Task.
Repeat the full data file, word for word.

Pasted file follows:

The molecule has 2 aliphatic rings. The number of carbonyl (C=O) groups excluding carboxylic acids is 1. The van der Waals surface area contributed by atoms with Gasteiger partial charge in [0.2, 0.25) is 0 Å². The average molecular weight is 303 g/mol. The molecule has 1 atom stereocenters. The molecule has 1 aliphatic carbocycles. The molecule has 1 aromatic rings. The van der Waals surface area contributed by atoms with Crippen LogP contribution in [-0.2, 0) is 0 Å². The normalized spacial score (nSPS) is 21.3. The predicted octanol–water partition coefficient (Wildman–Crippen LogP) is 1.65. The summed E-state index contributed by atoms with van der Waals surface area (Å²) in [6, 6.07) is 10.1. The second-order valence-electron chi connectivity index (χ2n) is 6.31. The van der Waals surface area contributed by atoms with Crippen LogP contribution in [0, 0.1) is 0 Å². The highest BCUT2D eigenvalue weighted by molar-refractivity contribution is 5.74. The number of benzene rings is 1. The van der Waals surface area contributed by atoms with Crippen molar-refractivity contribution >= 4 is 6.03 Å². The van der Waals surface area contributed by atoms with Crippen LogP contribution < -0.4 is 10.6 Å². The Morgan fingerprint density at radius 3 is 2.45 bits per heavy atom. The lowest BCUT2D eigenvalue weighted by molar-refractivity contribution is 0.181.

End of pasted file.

The molecule has 2 aliphatic rings. The number of carbonyl (C=O) groups excluding carboxylic acids is 1. The van der Waals surface area contributed by atoms with Gasteiger partial charge in [0.2, 0.25) is 0 Å². The average molecular weight is 303 g/mol. The molecule has 1 atom stereocenters. The molecule has 1 aliphatic carbocycles. The molecule has 1 aromatic rings. The van der Waals surface area contributed by atoms with Crippen LogP contribution in [-0.2, 0) is 0 Å². The normalized spacial score (nSPS) is 21.3. The predicted octanol–water partition coefficient (Wildman–Crippen LogP) is 1.65. The summed E-state index contributed by atoms with van der Waals surface area (Å²) in [6, 6.07) is 10.1. The second-order valence-electron chi connectivity index (χ2n) is 6.31. The van der Waals surface area contributed by atoms with Crippen LogP contribution in [0, 0.1) is 0 Å². The highest BCUT2D eigenvalue weighted by molar-refractivity contribution is 5.74. The number of benzene rings is 1. The van der Waals surface area contributed by atoms with Crippen molar-refractivity contribution >= 4 is 6.03 Å². The van der Waals surface area contributed by atoms with Crippen LogP contribution < -0.4 is 10.6 Å². The Morgan fingerprint density at radius 3 is 2.45 bits per heavy atom. The lowest BCUT2D eigenvalue weighted by molar-refractivity contribution is 0.181.